He began joining training trips his first was to Jordan and in 1993 he became the organisation's fulltime master saddler. In Jordan, he found trekking horses being injured by broken-down old English saddles donated by well-meaning Britons. He took apart a traditional Bedouin saddle and taught locals how to make them for a fraction of the cost of buying them. Tourists are now borne about Jordan on traditional saddles.

Andre Bubear has since travelled the world helping to educate people in the care of horses. Countries like Britain and New Zealand, he says, are horse-loving nations, but many Third World countries which rely on workhorses do not know how to care for them.

He has since travelled to Morocco, Mexico, Fiji, El Salvador, Egypt, Pakistan, Romania, Vietnam, Kenya, Honduras, and Guatemala in the cause of horse welfare.

The league's overseas training programme aims to educate local people to a level where they can begin training countrymen themselves. They now cover foot care, saddlery, horse nutrition, and management, running all their courses at village level.

The success of overseas programmes depends very much on local support. Ethiopia, for example, proved difficult because of the nation's huge bureaucracy. Staff even had to hire tables and chairs where students could work. Fiji, on the other hand, offers valuable support through its Ministry of Agriculture.

Andre Bubear says many people believe the poor treatment of horses in many Third World countries is cruelty, but it is mostly ignorance: using ill-fitting gear, poor shoeing practices, and a lack of knowledge about nutrition and management.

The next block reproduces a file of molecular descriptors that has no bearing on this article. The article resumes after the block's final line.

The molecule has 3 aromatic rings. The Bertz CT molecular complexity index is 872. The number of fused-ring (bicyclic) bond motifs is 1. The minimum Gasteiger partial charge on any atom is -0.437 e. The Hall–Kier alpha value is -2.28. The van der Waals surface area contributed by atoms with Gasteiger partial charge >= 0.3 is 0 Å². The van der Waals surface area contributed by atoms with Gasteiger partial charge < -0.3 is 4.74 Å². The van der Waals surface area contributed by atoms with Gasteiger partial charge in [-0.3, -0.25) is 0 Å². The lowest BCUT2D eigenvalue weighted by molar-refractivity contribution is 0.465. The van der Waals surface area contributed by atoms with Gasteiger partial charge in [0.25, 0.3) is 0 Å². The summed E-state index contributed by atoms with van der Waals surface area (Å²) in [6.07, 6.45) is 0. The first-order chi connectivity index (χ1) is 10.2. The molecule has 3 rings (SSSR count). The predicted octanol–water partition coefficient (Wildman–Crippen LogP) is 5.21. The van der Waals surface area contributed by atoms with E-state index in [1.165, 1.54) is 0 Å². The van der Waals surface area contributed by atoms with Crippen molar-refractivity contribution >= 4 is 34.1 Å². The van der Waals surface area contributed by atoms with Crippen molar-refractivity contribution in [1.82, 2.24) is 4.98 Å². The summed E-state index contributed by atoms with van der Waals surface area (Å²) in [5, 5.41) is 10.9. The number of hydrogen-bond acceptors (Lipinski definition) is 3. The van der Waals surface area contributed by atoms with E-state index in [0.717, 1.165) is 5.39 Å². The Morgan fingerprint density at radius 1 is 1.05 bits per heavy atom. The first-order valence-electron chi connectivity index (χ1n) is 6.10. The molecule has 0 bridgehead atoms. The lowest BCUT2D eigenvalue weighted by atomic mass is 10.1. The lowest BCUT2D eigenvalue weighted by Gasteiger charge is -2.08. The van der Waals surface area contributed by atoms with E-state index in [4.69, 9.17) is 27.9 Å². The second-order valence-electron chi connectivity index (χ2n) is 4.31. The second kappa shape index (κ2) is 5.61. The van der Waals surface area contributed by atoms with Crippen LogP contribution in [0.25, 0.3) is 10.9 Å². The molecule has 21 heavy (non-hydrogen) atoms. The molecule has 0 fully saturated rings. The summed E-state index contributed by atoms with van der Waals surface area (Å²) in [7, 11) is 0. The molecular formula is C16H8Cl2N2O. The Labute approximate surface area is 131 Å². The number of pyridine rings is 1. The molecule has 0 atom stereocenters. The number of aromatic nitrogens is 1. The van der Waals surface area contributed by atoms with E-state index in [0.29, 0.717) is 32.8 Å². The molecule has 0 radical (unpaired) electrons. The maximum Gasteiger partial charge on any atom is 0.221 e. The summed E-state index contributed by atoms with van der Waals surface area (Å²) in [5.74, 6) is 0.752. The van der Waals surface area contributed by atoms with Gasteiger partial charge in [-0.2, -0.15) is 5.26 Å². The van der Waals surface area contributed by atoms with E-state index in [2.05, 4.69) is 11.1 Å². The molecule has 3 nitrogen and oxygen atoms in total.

Management can often involve little things, such as removing stones from stable floors, or removing nails from trees they can take out a horse's eyes.

His travels have shown him the best of horse care, and the worst. In Pakistan, horses and donkeys are required to carry between 4000 and 6000 bricks a day away from kilns. Their handlers must survive on $NZ1.50 a day, feeding and clothing their families, and caring for seven to 10 animals.

"He has nothing. It's easy for us to criticise. It would be great to go to these countries with the very best harness and pack system you can think of, but you can't because they haven't got the wherewithal to buy it. We have got to work within their cultures."

There are about 120 million working horses, donkeys, and mules in the world today; only 20 million of them are sport horses. The rest provide Third World economies with much-needed transport, often with inadequate nutrition, poor-fitting gear, and bad working conditions.

Poor horse care does not necessarily run hand in hand with poverty, Andre Bubear says. He visited the northern provinces of Vietnam, where locals use ponies, and was delighted with what he found.

"They are horse people, and those little ponies were crackers. Far from giving them advice, we learnt from them. How these people could keep horses in the mountains with zero grazing, maintain their harnessing and gear, and their ponies, is absolutely amazing."

Andre Bubear and John Perrin have travelled the country with the ILPH's New Zealand administrator Marilyn Bright, talking with saddlers, running saddle clinics for horse owners, and checking horses and gear at trekking operations around the country.

Marilyn Bright describes trekking horses as the working horses of New Zealand, and the league offers accreditation to those it considers meet good levels of horse care. There are an estimated 120 trekking centres in New Zealand.

Andre Bubear says he and his colleagues would not be travelling around the world if there was not a need.

The league has so far been asked by 30 countries to help in the care of horses.

And so the campaign for healthy horsepower continues.